“By September 22, 1692, Giles Corey and nineteen other persons had been executed publicly. There is no way of knowing the numbers who died in prison.
Not one person who confessed to practicing witchcraft was executed. The persons executed were those who insisted upon their innocence. Giles Corey was ordered pressed to death by heavy stones for refusing to speak at all. His execution may have marked a turning point in the witchcraft epidemic.”
My first encounter with the Salem Witch Trials was in high school, when we discussed Arthur Miller’s The Crucible. The play has remained one of favourites since, not because of the topic of witchcraft but because of Miller’s skill in taking a horrific event of history and turning it into a parable. (The writing was pretty good, too.)
Ever since that encounter, the story of the Salem Witch Trials and its participants has had me gripped. How could a village turn against itself, neighbour against neighbour, into such madness? Surely, this is the stuff that horror stories are made of. Made of. Invented. Not real. For it to be real, there would have to be an explanation, a reason, a cause.
It wasn’t a case of people not knowing what they were doing, or outright hating each other, or worse – be unaffected by each other. This was a small community, where people depended on the communal efforts, that is, neighbours working together.
It is sometimes said, that human conflicts are based on the ignorance (or denial) by the parties’ of their common ground, their similarity. Since everyone in Salem knew each other, this can’t have factored. So what drove these people to accuse each other, and more, not come to the defence of the people they shared their lives with?
The situation is kafkaesque, except it is not fiction.
Jackson’s account of the Salem Witch Trials was not fiction, either. It was fictionalised to the extent that she gave the historical facts a narrative, and characters a voice, but it was not fiction.
I wrote in an earlier post (The Yellow Wallpaper) that sometimes fiction and fact are inseparable, and that we now describe real events as “classic horror” because the possibility of it happening is so unreal, so unfathomable, that it is simply beyond recognition. As far as horror stories go, those are the most hard hitting ones – there is very little that is as horrifying as finding out that fictional horrors were fact, even more so when it was not a single incident.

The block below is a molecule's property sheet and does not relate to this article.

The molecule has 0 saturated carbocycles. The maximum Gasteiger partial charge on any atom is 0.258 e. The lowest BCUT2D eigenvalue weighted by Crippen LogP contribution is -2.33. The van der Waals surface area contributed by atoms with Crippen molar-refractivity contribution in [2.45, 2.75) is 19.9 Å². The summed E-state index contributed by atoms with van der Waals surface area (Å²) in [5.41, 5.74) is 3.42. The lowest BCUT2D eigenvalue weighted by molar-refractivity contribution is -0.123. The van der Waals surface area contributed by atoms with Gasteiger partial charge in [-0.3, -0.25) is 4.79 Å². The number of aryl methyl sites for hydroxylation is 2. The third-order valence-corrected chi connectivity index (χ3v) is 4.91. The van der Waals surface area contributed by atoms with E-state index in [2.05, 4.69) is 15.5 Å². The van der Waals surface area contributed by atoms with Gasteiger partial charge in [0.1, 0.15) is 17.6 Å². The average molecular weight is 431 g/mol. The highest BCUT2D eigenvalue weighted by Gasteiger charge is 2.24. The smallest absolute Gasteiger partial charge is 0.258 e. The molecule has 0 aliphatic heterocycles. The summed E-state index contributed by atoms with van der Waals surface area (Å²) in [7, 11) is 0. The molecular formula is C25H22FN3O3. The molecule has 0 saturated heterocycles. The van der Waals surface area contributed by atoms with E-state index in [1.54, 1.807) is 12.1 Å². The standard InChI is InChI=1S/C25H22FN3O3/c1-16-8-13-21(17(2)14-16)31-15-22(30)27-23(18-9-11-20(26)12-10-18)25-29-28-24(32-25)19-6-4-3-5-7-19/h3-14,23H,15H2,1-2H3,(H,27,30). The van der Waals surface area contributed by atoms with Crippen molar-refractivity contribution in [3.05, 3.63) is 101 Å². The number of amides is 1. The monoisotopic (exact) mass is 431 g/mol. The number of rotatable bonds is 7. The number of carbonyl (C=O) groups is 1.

When I picked up this book, I had no idea what Shirley Jackson, queen of the modern horror story, would do with the original story, whether she would add her own take on the story. As it turns out, Jackson wrote this as book for middle school, which is why (to my surprise) she kept this book factual and did not add any atmospheric devices or other embellishments. Jackson meant to write this as a work of non-fiction, but even if she hadn’t that there was no need to add much to the official records to make this chilling.
In writing this, Jackson created a great retelling of the story of the Salem Witch Trial and their aftermath.
“On September 22, 1692, the day of the last execution, the witchcraft delusion began to disappear. No one realized it at first. The afflicted girls continued crying out upon anyone within reach, the preliminary examinations continued, and the prisons stayed crowded. The special court in Salem adjourned, to meet again in two or three weeks and resume the trials. A change had taken place, however, in the feelings of the people. Perhaps it was due to the courage of Giles Corey. Perhaps everyone was growing weary of supernatural terrors. Perhaps the change was due to the deplorable condition of the colony in general. Perhaps it was a combination of all these things. In any case, a slow change of opinion took place. People simply stopped believing that their friends and neighbors were witches.”
I had not read any other book which had investigated what became of the community – and the individual actors after the trials were over. For me this is probably the most intriguing part of Jackson’s book (because I was familiar with the story of the trials).
How did the persecutors live the survivors and themselves after the events?
How did the community heal after this madness? Did it heal?
Jackson dedicates the latter part of the book to these questions and some of her analysis and research, even though aimed at a younger reader, is noting less than compelling.
“John Hathorne never conceded that he had been mistaken, and persisted all his life in maintaining that the witches were guilty, and that the part he had acted was honorable. One hundred and fifty years later a descendant of John Hathorne’s wrote The House of the Seven Gables—the story, in part, of a cruel man who had helped to bring witches to execution, and who died with the memory heavy on his conscience. In this story Nathaniel Hawthorne (the w had been added somewhere along the way) adapted the dying words of Sarah Goode, who stood on the scaffold and shouted at the clergyman who begged her to confess, “I am no more a witch than you are a wizard, and if you take away my life, God will give you blood to drink!” Unlike his ancestor, Nathaniel Hawthorne thought the witchcraft fever was “a terrible delusion.”